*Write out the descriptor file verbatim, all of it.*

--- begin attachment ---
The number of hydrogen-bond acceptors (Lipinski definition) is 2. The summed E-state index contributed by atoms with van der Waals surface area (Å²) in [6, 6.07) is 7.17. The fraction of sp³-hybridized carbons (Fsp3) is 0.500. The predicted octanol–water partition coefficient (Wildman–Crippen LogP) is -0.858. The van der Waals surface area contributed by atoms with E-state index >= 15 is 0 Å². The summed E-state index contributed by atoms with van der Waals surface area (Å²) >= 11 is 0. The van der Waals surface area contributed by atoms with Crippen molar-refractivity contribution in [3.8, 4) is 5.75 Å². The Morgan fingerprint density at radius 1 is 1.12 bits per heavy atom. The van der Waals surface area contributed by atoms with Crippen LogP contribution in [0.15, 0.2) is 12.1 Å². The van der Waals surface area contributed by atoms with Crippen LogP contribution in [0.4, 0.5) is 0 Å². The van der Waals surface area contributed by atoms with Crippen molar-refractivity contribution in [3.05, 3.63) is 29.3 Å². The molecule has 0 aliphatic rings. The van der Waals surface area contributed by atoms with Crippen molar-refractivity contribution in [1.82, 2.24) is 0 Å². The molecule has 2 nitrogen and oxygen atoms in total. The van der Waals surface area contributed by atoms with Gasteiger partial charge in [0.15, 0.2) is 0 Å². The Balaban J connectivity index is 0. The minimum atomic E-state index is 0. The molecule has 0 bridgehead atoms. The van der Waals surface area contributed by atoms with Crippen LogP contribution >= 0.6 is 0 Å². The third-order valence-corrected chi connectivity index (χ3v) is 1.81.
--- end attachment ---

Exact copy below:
The number of hydrogen-bond acceptors (Lipinski definition) is 2. The summed E-state index contributed by atoms with van der Waals surface area (Å²) in [6, 6.07) is 7.17. The fraction of sp³-hybridized carbons (Fsp3) is 0.500. The predicted octanol–water partition coefficient (Wildman–Crippen LogP) is -0.858. The van der Waals surface area contributed by atoms with E-state index >= 15 is 0 Å². The summed E-state index contributed by atoms with van der Waals surface area (Å²) >= 11 is 0. The van der Waals surface area contributed by atoms with Crippen molar-refractivity contribution in [3.8, 4) is 5.75 Å². The Morgan fingerprint density at radius 1 is 1.12 bits per heavy atom. The van der Waals surface area contributed by atoms with Crippen LogP contribution in [0.15, 0.2) is 12.1 Å². The van der Waals surface area contributed by atoms with Crippen LogP contribution in [0.4, 0.5) is 0 Å². The van der Waals surface area contributed by atoms with Crippen molar-refractivity contribution in [3.05, 3.63) is 29.3 Å². The molecule has 0 aliphatic rings. The van der Waals surface area contributed by atoms with Crippen molar-refractivity contribution in [1.82, 2.24) is 0 Å². The molecule has 2 nitrogen and oxygen atoms in total. The van der Waals surface area contributed by atoms with Gasteiger partial charge in [0.15, 0.2) is 0 Å². The Balaban J connectivity index is 0. The minimum atomic E-state index is 0. The molecule has 0 bridgehead atoms. The van der Waals surface area contributed by atoms with Crippen LogP contribution >= 0.6 is 0 Å². The third-order valence-corrected chi connectivity index (χ3v) is 1.81.